In an essay Marcel Humuza argues that classical geopolitics is being replaced by "geoeconomy." The U.S. is betting on commercial agreements as strategic instruments to consolidate its power and organize the international system according to its interests and the European Union's commercial policy is also dedicated to assuring and expanding its area of influence. The author analyzes the TTIP as a form of exclusion for developing economies, or a way of forcing them to accept its established rules. He predicts that the current model is the beginning of a new split world order, with the U.S. and Europe facing off against China commercially.
There's an interview with Uruguayan Frente Amplio party leader Mónica Xavier who suggests the region must unite in the face of the "mega" commercial agreements, which limit sovereign capacity to act. "The potential impact of these big agreements on commercial flows influences the conditions of Latin America's international insertion. That represents challenges in two dimensions: on the one hand, the foreign policies adopted by each State and, on the other the possibilities of strengthening together the regional conditions for the increase in value added production, facing a more virtuous participation in global value chains."
- In the context of student protests of a proposed educational reorganization plan in Brazil's São Paulo state (see Dec. 2nd's post), a group of parents has gone to the Inter-American Commission on Human Rights (IACHR) to denounce violations committed against the students by the Military Police, reports El País. Students occupied more than 200 schools in protest of a proposed plan to consolidate schools, which would affect more than 300,000 students and send many of them to overcrowded institutions. (See last Thursday's briefs.) Signatories of the document presented yesterday, which included the Human Rights and Prison Situation groups of the Public Defender, say the Military Police's actions agains the students represent actions against the right to protest.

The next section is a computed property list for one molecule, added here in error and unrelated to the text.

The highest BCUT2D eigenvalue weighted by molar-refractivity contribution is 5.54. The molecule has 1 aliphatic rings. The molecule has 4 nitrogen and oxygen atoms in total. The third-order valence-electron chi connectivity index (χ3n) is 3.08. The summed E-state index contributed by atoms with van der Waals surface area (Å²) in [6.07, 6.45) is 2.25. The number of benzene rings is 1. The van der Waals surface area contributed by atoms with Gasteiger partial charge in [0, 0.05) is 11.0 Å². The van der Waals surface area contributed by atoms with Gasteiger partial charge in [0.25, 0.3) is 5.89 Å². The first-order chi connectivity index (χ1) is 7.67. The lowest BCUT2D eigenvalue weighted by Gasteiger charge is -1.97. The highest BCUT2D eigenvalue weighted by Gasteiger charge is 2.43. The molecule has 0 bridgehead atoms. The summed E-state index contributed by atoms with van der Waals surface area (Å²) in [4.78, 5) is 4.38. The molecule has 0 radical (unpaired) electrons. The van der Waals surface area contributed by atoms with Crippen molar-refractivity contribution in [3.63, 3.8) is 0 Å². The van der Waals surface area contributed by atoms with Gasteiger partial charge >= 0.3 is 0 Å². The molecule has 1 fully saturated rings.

- Brazil's new finance minister, Nelson Barbosa, attempted to calm markets yesterday, but got a chilly reception from investors reports the Wall Street Journal. (See yesterday's briefs.)
- Haitian authorities postponed next Sunday's presidential run-off election, amid accusations of fraud and irregularities from opposition candidates, reports Reuters. No alternative date was provided, reports the Miami Herald. The Provisional Electoral Council (CEP) says it will wait for a report from an electoral commission charged with evaluating October's election. (See Friday's briefs.) In an interview with the Associated Press Haitian President Michel Martelly defended the elections and said the opposition allegations of fraud are aimed at strengthening its position.
- At a Mercosur meeting yesterday, Argentine President Mauricio Macri used his speech to appeal for the liberation of jailed Venezuelan political opposition leaders. The hard-stance, a shift for Argentina after the Venezuela-friendly Kirchner administrations, was met harshly by Venezuelan Foreign Minister Delcy Rodriguez, who told Macri he was meddling in Venezuelan affairs, reports Reuters. During his presidential campaign Macri promised to pursue the suspension of Venezuela from Mercosur, citing a clause in the bloc's charter that seeks to punish anti-democratic governments with isolation from the group. But after the Venezuelan government recognized the opposition's landslide win in recent legislative elections he backtracked.